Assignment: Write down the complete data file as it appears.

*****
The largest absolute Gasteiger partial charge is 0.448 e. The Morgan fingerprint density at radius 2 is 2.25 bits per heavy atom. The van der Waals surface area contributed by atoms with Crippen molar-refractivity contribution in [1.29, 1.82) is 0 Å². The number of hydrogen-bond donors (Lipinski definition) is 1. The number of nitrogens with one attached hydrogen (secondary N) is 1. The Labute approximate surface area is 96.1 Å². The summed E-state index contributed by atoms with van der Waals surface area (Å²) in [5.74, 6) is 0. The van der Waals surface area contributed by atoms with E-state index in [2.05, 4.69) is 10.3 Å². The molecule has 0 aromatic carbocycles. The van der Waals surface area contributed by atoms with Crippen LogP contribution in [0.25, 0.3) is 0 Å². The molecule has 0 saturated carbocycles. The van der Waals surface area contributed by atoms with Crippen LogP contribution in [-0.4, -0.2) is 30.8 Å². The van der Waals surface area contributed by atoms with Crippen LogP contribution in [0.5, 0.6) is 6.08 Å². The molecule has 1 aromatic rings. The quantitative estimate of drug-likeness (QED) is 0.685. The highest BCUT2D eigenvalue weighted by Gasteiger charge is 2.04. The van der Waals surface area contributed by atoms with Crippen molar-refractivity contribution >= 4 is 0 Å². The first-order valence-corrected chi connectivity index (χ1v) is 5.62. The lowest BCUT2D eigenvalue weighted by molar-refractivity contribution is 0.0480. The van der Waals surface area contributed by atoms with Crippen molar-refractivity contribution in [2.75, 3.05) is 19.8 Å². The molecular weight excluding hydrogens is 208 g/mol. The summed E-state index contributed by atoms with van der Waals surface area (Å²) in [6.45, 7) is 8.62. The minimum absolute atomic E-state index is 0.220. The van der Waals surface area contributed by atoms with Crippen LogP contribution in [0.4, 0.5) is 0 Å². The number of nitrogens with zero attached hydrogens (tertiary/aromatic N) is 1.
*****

The largest absolute Gasteiger partial charge is 0.448 e. The Morgan fingerprint density at radius 2 is 2.25 bits per heavy atom. The van der Waals surface area contributed by atoms with Crippen molar-refractivity contribution in [1.29, 1.82) is 0 Å². The number of hydrogen-bond donors (Lipinski definition) is 1. The number of nitrogens with one attached hydrogen (secondary N) is 1. The Labute approximate surface area is 96.1 Å². The summed E-state index contributed by atoms with van der Waals surface area (Å²) in [5.74, 6) is 0. The van der Waals surface area contributed by atoms with E-state index in [2.05, 4.69) is 10.3 Å². The molecule has 0 aromatic carbocycles. The van der Waals surface area contributed by atoms with Crippen LogP contribution in [0.25, 0.3) is 0 Å². The molecule has 0 saturated carbocycles. The van der Waals surface area contributed by atoms with Crippen LogP contribution in [-0.4, -0.2) is 30.8 Å². The van der Waals surface area contributed by atoms with Crippen LogP contribution in [0.5, 0.6) is 6.08 Å². The molecule has 1 aromatic rings. The quantitative estimate of drug-likeness (QED) is 0.685. The highest BCUT2D eigenvalue weighted by Gasteiger charge is 2.04. The van der Waals surface area contributed by atoms with Crippen molar-refractivity contribution >= 4 is 0 Å². The first-order valence-corrected chi connectivity index (χ1v) is 5.62. The lowest BCUT2D eigenvalue weighted by molar-refractivity contribution is 0.0480. The van der Waals surface area contributed by atoms with Crippen molar-refractivity contribution in [2.75, 3.05) is 19.8 Å². The molecular weight excluding hydrogens is 208 g/mol. The summed E-state index contributed by atoms with van der Waals surface area (Å²) in [6.45, 7) is 8.62. The minimum absolute atomic E-state index is 0.220. The van der Waals surface area contributed by atoms with Crippen LogP contribution in [0.4, 0.5) is 0 Å². The number of nitrogens with zero attached hydrogens (tertiary/aromatic N) is 1.